Dr. Rebecca Glazier, a professor in the School of Public Affairs at UA Little Rock, spent two weeks in January studying food security and environmental sustainability in Oman, a small county on the southeastern coast of the Arabian Peninsula.
Now she’s bringing what she learned back to the classroom to teach UA Little Rock students about Oman’s efforts to improve environmental sustainability and food security, problems that are among the world’s most urgent concerns.
“We met with government officials that are running innovative programs in water desalination, starting camel milk collectives with local farmers, and planting a million date palms across the country to increase local food production,” Glazier said. “We were also lucky enough to connect with local people and to share meals with families in the mountains and in the desert, to learn more about their lives, what they eat, and how they live.”
Glazier took the study abroad trip with faculty members and students from the University of Houston at Clear Lake. Dr. Marie Curtis, associate professor of anthropology and cross-cultural studies, was awarded a grant for a study abroad program that aligned with U.S. State Department areas of concern around food security and environmental sustainability.
“There are not as many study-abroad options in the Arab world, and the State Department encourages programming that offer students a diverse set of options,” Curtis said. “Food security and environmental sustainability are of global concern, and because I developed this program to cover those topics as they relate in the Arab world, our proposal stood out.”
The group traveled to Oman from Jan. 3-16, where they visited with professors, governmental officials, scientists as well as visited a number of cultural and historic sites.
“Oman is a beautiful country with a rich history and culture,” Glazier said. “I had so many incredible experiences there. I got to sleep in a 200-year-old home in the mountains, which was only reachable by a stone footpath. I hiked to the top of a dune in the desert to catch the sunrise and got to ride a camel through the desert at sunset. Visiting the Sultan Qaboos Grand Mosque in the capital of Muscat was an amazing experience. It is really beautiful and is the spiritual heart of the city.”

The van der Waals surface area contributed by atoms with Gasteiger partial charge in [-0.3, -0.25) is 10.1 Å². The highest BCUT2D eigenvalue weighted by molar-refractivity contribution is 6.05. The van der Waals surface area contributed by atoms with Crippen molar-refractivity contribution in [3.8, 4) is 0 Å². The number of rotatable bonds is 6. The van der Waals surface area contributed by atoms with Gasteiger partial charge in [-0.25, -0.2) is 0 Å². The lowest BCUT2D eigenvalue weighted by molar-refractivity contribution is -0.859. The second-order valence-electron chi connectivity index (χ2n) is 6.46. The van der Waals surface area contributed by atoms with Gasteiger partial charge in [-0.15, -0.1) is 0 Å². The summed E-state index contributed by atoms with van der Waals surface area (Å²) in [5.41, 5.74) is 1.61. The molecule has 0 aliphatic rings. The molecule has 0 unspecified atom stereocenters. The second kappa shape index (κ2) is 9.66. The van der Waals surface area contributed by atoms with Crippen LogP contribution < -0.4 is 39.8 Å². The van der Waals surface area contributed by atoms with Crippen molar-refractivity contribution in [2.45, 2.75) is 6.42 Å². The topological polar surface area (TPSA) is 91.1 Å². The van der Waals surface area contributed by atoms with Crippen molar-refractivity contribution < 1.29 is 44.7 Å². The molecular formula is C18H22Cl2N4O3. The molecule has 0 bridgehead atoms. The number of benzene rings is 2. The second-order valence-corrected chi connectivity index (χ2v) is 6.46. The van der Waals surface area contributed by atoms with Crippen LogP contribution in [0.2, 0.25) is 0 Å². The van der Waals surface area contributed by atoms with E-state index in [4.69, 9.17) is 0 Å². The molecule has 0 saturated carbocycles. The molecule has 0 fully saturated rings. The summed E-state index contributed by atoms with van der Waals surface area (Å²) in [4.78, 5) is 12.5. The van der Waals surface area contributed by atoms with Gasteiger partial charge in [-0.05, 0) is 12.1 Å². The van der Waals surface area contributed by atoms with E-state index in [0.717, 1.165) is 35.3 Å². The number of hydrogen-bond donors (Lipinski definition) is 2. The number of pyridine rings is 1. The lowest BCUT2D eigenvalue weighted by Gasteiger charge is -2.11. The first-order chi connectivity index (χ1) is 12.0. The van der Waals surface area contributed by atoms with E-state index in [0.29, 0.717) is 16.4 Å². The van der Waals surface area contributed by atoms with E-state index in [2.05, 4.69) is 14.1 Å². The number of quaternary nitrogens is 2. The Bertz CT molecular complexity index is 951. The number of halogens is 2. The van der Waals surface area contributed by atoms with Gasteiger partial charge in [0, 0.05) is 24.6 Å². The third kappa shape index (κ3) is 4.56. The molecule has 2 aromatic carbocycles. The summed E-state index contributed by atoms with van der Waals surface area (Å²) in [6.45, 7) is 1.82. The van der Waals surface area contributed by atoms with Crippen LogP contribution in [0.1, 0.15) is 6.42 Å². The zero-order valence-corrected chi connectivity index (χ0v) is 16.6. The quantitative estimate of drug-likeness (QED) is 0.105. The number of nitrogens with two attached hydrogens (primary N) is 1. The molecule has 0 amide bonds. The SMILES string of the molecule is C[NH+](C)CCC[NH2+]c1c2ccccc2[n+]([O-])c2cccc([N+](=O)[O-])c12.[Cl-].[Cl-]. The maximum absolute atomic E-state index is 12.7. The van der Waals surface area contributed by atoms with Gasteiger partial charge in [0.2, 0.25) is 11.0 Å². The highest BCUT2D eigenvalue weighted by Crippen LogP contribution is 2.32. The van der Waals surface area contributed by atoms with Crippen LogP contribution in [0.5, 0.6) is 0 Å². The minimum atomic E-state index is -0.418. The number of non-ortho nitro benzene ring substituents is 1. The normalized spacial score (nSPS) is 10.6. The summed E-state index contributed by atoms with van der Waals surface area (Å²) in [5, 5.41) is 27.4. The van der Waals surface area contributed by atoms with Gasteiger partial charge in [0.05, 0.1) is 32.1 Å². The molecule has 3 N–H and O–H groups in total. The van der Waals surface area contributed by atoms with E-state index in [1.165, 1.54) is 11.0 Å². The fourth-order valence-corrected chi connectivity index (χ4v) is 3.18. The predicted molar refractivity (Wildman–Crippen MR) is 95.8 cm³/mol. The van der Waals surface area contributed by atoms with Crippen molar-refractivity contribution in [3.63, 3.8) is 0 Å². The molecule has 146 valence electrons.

Glazier also teaches in UA Little Rock’s Middle Eastern Studies program and leads the university’s Model Arab League course. Glazier said her experiences will help prepare students who participate in Model Arab League, a simulation of an international organization, the League of Arab States, which represents 22 countries.
“My students are researching a number of topics for their Model Arab League class this spring, including issues of food security in the Arab world and environmental challenges like water scarcity,” Glazier said. “Some of the solutions that Oman is implementing are innovative, and I am excited to talk with my students about them. Being able to share pictures and stories about Arabic culture and my travel experiences also brings things alive for students in a way that regular lecture doesn’t.”
In addition, Glazier is hoping to use this experience to plan a future study abroad course to Oman for UA Little Rock students.
“Dr. Curtis worked so hard to design an innovative course and to give students the opportunity to study abroad in a place where students may not typically choose to go,” Glazier said. “I hope to be able to design a similar course for our students at UA Little Rock. Oman is a safe country, with very few COVID cases and no terrorism. For our students who are interested in Middle Eastern Studies, it is a great country to visit.”